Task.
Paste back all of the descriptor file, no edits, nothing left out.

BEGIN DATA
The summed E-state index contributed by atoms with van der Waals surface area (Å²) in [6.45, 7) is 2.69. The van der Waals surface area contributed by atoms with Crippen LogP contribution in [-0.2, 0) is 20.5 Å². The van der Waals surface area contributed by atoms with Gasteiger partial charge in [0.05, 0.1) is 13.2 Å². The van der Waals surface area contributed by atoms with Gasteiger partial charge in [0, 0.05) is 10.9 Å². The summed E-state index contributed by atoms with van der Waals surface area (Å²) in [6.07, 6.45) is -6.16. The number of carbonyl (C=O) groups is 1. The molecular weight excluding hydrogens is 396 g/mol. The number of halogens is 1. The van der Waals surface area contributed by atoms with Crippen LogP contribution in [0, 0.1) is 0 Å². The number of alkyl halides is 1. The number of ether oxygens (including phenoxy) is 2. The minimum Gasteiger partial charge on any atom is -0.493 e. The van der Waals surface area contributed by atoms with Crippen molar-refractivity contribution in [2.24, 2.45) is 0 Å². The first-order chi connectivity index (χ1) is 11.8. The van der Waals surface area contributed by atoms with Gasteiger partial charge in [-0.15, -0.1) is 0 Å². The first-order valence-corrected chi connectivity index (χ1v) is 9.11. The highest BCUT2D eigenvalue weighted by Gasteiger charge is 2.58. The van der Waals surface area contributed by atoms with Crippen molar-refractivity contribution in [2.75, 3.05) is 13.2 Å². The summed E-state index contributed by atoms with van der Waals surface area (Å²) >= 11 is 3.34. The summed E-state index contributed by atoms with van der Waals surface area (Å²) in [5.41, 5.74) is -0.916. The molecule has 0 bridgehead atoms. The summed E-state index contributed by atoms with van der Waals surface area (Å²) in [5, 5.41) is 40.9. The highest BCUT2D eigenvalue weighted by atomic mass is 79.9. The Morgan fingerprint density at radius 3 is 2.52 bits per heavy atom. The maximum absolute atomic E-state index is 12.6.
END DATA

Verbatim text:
The summed E-state index contributed by atoms with van der Waals surface area (Å²) in [6.45, 7) is 2.69. The van der Waals surface area contributed by atoms with Crippen LogP contribution in [-0.2, 0) is 20.5 Å². The van der Waals surface area contributed by atoms with Gasteiger partial charge in [0.05, 0.1) is 13.2 Å². The van der Waals surface area contributed by atoms with Gasteiger partial charge in [0, 0.05) is 10.9 Å². The summed E-state index contributed by atoms with van der Waals surface area (Å²) in [6.07, 6.45) is -6.16. The number of carbonyl (C=O) groups is 1. The molecular weight excluding hydrogens is 396 g/mol. The number of halogens is 1. The van der Waals surface area contributed by atoms with Crippen LogP contribution in [0, 0.1) is 0 Å². The number of alkyl halides is 1. The number of ether oxygens (including phenoxy) is 2. The minimum Gasteiger partial charge on any atom is -0.493 e. The van der Waals surface area contributed by atoms with Crippen molar-refractivity contribution in [2.24, 2.45) is 0 Å². The first-order chi connectivity index (χ1) is 11.8. The van der Waals surface area contributed by atoms with Gasteiger partial charge in [-0.15, -0.1) is 0 Å². The first-order valence-corrected chi connectivity index (χ1v) is 9.11. The highest BCUT2D eigenvalue weighted by Gasteiger charge is 2.58. The van der Waals surface area contributed by atoms with Crippen molar-refractivity contribution in [2.75, 3.05) is 13.2 Å². The summed E-state index contributed by atoms with van der Waals surface area (Å²) >= 11 is 3.34. The summed E-state index contributed by atoms with van der Waals surface area (Å²) in [5.41, 5.74) is -0.916. The molecule has 0 bridgehead atoms. The summed E-state index contributed by atoms with van der Waals surface area (Å²) in [5, 5.41) is 40.9. The highest BCUT2D eigenvalue weighted by atomic mass is 79.9. The Morgan fingerprint density at radius 3 is 2.52 bits per heavy atom. The maximum absolute atomic E-state index is 12.6.